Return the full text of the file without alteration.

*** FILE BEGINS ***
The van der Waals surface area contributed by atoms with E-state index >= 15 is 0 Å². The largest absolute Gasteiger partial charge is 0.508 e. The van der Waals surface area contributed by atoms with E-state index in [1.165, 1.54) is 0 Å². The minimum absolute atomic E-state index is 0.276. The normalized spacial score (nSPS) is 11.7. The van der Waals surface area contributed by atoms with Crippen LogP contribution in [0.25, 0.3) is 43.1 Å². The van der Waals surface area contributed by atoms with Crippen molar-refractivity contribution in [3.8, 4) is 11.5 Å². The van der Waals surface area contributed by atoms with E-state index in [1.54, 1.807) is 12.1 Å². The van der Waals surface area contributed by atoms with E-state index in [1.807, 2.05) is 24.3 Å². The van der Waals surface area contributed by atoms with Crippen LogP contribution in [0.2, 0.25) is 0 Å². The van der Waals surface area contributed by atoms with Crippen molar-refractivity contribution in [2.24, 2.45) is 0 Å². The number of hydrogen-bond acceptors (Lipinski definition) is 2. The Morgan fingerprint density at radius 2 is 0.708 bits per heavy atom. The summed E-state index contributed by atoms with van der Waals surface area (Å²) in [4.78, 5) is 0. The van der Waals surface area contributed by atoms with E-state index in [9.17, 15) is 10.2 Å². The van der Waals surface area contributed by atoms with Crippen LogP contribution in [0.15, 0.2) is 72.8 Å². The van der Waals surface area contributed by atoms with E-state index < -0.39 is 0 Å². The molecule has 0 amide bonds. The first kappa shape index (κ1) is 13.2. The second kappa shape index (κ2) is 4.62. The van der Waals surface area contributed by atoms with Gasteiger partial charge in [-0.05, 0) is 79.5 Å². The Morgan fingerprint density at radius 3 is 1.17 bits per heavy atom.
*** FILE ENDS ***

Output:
The van der Waals surface area contributed by atoms with E-state index >= 15 is 0 Å². The largest absolute Gasteiger partial charge is 0.508 e. The van der Waals surface area contributed by atoms with E-state index in [1.165, 1.54) is 0 Å². The minimum absolute atomic E-state index is 0.276. The normalized spacial score (nSPS) is 11.7. The van der Waals surface area contributed by atoms with Crippen LogP contribution in [0.25, 0.3) is 43.1 Å². The van der Waals surface area contributed by atoms with Crippen molar-refractivity contribution in [3.8, 4) is 11.5 Å². The van der Waals surface area contributed by atoms with E-state index in [1.54, 1.807) is 12.1 Å². The van der Waals surface area contributed by atoms with E-state index in [1.807, 2.05) is 24.3 Å². The van der Waals surface area contributed by atoms with Crippen LogP contribution in [0.2, 0.25) is 0 Å². The van der Waals surface area contributed by atoms with Crippen molar-refractivity contribution in [2.24, 2.45) is 0 Å². The number of hydrogen-bond acceptors (Lipinski definition) is 2. The Morgan fingerprint density at radius 2 is 0.708 bits per heavy atom. The summed E-state index contributed by atoms with van der Waals surface area (Å²) in [4.78, 5) is 0. The van der Waals surface area contributed by atoms with E-state index in [9.17, 15) is 10.2 Å². The van der Waals surface area contributed by atoms with Crippen LogP contribution in [0.15, 0.2) is 72.8 Å². The van der Waals surface area contributed by atoms with E-state index < -0.39 is 0 Å². The molecule has 0 amide bonds. The first kappa shape index (κ1) is 13.2. The second kappa shape index (κ2) is 4.62. The van der Waals surface area contributed by atoms with Gasteiger partial charge in [-0.05, 0) is 79.5 Å². The Morgan fingerprint density at radius 3 is 1.17 bits per heavy atom.